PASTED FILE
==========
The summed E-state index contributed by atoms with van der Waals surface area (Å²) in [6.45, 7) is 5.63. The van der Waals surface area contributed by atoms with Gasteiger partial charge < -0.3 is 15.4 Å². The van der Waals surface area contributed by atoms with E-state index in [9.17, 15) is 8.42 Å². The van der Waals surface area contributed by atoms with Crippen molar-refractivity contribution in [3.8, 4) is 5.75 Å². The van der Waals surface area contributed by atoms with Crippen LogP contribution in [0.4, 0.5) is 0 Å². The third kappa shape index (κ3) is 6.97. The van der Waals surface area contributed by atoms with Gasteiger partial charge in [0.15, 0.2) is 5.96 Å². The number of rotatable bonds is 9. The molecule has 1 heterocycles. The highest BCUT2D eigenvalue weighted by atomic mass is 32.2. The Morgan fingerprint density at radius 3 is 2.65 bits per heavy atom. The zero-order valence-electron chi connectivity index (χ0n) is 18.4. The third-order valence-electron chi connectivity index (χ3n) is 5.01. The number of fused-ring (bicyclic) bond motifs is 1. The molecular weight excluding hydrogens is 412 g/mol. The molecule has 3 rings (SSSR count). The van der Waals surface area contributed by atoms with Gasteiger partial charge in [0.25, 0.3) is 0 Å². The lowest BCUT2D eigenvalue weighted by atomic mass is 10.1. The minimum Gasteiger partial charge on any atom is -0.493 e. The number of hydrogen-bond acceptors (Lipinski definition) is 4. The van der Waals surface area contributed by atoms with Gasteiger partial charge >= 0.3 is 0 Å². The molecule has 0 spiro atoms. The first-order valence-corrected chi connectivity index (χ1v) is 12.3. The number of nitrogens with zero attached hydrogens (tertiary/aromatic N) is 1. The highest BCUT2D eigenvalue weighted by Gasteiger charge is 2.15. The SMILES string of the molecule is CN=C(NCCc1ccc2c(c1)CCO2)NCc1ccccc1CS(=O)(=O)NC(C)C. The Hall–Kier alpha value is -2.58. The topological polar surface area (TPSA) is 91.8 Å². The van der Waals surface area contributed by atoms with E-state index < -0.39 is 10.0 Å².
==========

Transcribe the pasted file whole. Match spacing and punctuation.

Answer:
The summed E-state index contributed by atoms with van der Waals surface area (Å²) in [6.45, 7) is 5.63. The van der Waals surface area contributed by atoms with Gasteiger partial charge < -0.3 is 15.4 Å². The van der Waals surface area contributed by atoms with E-state index in [9.17, 15) is 8.42 Å². The van der Waals surface area contributed by atoms with Crippen molar-refractivity contribution in [3.8, 4) is 5.75 Å². The van der Waals surface area contributed by atoms with Crippen LogP contribution in [0.4, 0.5) is 0 Å². The third kappa shape index (κ3) is 6.97. The van der Waals surface area contributed by atoms with Gasteiger partial charge in [0.15, 0.2) is 5.96 Å². The number of rotatable bonds is 9. The molecule has 1 heterocycles. The highest BCUT2D eigenvalue weighted by atomic mass is 32.2. The Morgan fingerprint density at radius 3 is 2.65 bits per heavy atom. The zero-order valence-electron chi connectivity index (χ0n) is 18.4. The third-order valence-electron chi connectivity index (χ3n) is 5.01. The number of fused-ring (bicyclic) bond motifs is 1. The molecular weight excluding hydrogens is 412 g/mol. The molecule has 3 rings (SSSR count). The van der Waals surface area contributed by atoms with Gasteiger partial charge in [0.25, 0.3) is 0 Å². The lowest BCUT2D eigenvalue weighted by atomic mass is 10.1. The minimum Gasteiger partial charge on any atom is -0.493 e. The number of hydrogen-bond acceptors (Lipinski definition) is 4. The van der Waals surface area contributed by atoms with Gasteiger partial charge >= 0.3 is 0 Å². The molecule has 0 spiro atoms. The first-order valence-corrected chi connectivity index (χ1v) is 12.3. The number of nitrogens with zero attached hydrogens (tertiary/aromatic N) is 1. The highest BCUT2D eigenvalue weighted by Gasteiger charge is 2.15. The SMILES string of the molecule is CN=C(NCCc1ccc2c(c1)CCO2)NCc1ccccc1CS(=O)(=O)NC(C)C. The Hall–Kier alpha value is -2.58. The topological polar surface area (TPSA) is 91.8 Å². The van der Waals surface area contributed by atoms with E-state index < -0.39 is 10.0 Å².